And just like that, M. Night Shyamalan is once again the most divisive writer/director in the movie industry. Following his success, what some have claimed as a comeback with The Visit and Split, Shyamalan was given the keys to the Blumhouse car for his newest film Glass. It’s a sequel to Unbreakable and Split, but this is more of a Frankenstein’s monster of cinema. Shyamalan attempts to merge three films, using a revolving door of characters, and bring it all together as a psychological twist to comic-book movies. The result is a movie that never worked for me. Instead, Glass is just a shattered mess.
The Standoff at Sparrow Creek was not what I was expecting in any way shape or form. I am going to chalk this up as a learning experience. Don’t always expect a cliched action film. Writer/director Henry Dunham has found a way to round up a who’s who of character actors, put them in a warehouse, construct a sharp script, and let the audience see how it unfolds. This is a dialogue driven drama, with little to no action, and yet, it is tense from beginning to end. The Standoff at Sparrow Creek is a boiling pot, waiting to flow over, and easily one of the more unique scripts in cinema for some time.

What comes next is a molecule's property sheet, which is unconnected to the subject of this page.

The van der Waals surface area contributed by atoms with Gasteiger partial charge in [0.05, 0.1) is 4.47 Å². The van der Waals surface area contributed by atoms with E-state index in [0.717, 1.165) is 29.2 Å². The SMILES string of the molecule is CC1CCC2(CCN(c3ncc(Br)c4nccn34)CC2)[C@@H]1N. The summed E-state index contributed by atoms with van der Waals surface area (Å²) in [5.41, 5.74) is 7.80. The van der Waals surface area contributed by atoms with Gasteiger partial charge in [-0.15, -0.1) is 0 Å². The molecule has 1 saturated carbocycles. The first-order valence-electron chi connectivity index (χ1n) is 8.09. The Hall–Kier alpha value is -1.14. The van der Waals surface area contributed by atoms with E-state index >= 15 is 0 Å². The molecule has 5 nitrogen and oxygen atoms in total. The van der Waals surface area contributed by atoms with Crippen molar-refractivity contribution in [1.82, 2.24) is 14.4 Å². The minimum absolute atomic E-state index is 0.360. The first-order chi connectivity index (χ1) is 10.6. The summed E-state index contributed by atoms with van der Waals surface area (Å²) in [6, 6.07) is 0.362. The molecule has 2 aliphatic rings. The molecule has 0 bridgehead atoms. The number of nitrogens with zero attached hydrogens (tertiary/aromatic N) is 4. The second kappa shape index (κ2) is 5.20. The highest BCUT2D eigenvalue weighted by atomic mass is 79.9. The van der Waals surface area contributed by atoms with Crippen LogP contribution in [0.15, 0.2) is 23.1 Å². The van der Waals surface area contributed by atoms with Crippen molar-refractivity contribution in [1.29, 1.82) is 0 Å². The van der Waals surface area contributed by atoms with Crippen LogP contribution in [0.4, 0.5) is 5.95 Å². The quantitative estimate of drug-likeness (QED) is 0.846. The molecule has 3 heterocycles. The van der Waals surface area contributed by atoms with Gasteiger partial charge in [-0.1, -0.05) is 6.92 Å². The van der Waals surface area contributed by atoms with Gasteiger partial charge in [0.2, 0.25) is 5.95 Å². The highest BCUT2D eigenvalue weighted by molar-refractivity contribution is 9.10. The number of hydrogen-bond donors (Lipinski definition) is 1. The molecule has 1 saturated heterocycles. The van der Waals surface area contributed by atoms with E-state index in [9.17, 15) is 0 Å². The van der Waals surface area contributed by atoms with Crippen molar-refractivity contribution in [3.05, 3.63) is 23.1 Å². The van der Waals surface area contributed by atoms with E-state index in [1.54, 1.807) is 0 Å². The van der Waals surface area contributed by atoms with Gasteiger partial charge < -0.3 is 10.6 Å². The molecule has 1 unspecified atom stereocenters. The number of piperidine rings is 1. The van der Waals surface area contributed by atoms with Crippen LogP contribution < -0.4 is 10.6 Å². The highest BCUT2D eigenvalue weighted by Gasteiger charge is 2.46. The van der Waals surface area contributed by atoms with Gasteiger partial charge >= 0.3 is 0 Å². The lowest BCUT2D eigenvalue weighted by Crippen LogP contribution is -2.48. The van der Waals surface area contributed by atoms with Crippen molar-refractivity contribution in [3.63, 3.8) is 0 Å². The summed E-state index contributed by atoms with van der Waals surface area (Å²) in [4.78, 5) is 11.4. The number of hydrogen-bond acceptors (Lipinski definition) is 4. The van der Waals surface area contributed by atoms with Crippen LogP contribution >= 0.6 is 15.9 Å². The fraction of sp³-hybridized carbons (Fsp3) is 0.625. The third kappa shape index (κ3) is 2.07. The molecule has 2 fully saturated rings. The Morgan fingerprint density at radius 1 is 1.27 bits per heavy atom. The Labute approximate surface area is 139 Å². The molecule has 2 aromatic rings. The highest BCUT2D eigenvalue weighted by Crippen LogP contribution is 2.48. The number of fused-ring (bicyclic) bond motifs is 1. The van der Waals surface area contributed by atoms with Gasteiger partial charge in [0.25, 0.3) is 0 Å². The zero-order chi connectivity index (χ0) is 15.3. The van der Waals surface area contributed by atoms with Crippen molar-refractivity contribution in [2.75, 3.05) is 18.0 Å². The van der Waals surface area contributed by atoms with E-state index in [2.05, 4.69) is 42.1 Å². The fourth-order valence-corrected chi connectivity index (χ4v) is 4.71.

Audiences might not realize, but The Upside is actually a remake of the French film The Intouchables. And although that 2011 film- starring Omar Sy and Francois Cluzet- found a strange amount of praise during its release, I can’t say the same amount of love will be earned for this American go around. Kevin Hart and Bryan Cranston star as an unlikely pair, They are both bitter about their pasts, doubtful about their futures, and create a bond that blossoms into a delightful friendship. Director Neil Burger plays the narrative safe, with interesting casting choices along the way, making The Upside a mixed bag of mediocre. The Upside is not awful, but it’s also an unnecessary remake.